You can subtitute this as 2 blocks with a string attach between them with Nμs breaking point. A force will accelerate both until the breaking point.
     
  6. Sep 24, 2012 #5
    I believe kinetic friction plays for this problem.

    I know much about the horizontal components of the small box, but not sure where to start.
     
  7. Sep 24, 2012 #6

    PhanthomJay

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    There is no friction between the table and lower box, so friction does not exist at this interface. However, there is friction between the top and lower box, and it is asked to determine the max force that can be applied to the top block without the top block slipping with respect to the lower box. Slipping cannot occur until the max static friction force between the two boxes is exceeded.

    So draw a free body diagram of the top block only. Identify all four forces acting on it (theer are 2 in the horizontal direction..what are they? and there are 2 in the vertical direction..what are they?), determine the max available friction force, and apply Newton 2 in the x direction. You will get an equation with 2 unknowns, F and a.

    Then you should draw a FBD of the lower block, identify all forces acting on it, and apply Newton 2 to this block, in the x direction. That will allow you to solve for the acceleration of the lower block, which is the same as the acceleration of the upper one, since it is given that they move together. Once you know a, solve for F in the first equation.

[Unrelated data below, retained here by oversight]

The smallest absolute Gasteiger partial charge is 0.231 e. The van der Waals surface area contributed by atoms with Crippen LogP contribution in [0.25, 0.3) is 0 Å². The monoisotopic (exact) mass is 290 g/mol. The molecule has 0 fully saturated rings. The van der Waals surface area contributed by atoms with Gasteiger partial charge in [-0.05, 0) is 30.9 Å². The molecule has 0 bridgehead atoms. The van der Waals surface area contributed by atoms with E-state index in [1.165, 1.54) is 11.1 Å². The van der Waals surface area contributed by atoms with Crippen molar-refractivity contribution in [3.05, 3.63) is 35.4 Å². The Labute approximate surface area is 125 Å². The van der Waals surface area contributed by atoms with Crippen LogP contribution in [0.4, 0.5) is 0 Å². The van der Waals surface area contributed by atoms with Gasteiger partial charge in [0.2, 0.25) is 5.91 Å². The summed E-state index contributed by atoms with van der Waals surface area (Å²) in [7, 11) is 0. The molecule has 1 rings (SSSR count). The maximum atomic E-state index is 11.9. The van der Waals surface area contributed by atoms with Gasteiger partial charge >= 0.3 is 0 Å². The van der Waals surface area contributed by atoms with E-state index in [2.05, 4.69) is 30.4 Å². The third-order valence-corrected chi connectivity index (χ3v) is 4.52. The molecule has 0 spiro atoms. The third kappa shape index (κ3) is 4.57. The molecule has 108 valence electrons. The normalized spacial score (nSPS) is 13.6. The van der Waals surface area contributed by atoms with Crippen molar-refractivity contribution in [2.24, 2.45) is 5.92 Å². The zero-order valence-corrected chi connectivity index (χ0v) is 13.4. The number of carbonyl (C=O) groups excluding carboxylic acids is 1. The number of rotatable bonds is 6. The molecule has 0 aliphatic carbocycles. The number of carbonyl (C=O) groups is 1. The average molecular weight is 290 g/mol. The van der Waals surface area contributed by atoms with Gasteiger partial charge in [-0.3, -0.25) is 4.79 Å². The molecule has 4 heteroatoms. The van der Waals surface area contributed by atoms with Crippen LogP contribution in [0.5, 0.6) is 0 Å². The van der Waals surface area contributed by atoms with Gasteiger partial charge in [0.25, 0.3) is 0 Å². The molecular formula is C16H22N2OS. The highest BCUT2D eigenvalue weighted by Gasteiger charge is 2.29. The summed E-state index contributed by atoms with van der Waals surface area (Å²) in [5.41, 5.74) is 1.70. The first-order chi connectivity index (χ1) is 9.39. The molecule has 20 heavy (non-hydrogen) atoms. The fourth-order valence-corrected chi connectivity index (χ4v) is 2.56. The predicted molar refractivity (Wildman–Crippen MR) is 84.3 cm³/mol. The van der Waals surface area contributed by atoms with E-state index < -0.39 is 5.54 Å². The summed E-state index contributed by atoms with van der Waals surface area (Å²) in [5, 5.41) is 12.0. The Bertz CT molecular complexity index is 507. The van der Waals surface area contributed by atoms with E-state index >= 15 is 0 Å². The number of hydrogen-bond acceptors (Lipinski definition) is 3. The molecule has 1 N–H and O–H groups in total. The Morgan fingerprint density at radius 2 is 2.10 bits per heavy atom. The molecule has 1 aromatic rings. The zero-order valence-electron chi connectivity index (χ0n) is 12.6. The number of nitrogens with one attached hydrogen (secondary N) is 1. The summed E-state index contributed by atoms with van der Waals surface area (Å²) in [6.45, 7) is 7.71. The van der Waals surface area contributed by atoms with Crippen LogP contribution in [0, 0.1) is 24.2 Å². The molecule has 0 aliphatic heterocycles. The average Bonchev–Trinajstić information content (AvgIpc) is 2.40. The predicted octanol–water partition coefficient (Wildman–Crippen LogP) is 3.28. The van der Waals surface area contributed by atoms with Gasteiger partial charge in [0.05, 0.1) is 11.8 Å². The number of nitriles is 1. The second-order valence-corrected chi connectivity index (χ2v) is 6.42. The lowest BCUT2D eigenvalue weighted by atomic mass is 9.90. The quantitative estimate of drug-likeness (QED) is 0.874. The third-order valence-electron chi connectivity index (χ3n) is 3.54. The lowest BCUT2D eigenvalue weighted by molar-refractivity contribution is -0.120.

As a check, you should draw a FBD of the system of both blocks together, which you can do since they accelerate as one unit. Friction does not enter into this FBD since it is internal to the system. Then use Newton 2 on the system of blocks, using both masses combined, to check your results for a nd F.
     
  8. Sep 24, 2012 #7
    Here is the diagram I drew....
     

    Attached Files:

    • FBD.JPG
      FBD.JPG
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    Last edited: Sep 24, 2012
  9. Sep 24, 2012 #8

    PhanthomJay

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    You should show the forces and their directions at the locations where they act.

    TOP BOX:

    1. In your FBD of the top box, the gravity force, which is the weight of the block, mg, acts down. You have correctly identified this force and its direction, but you should show it acting down originating from the center of the block, not at the bottom.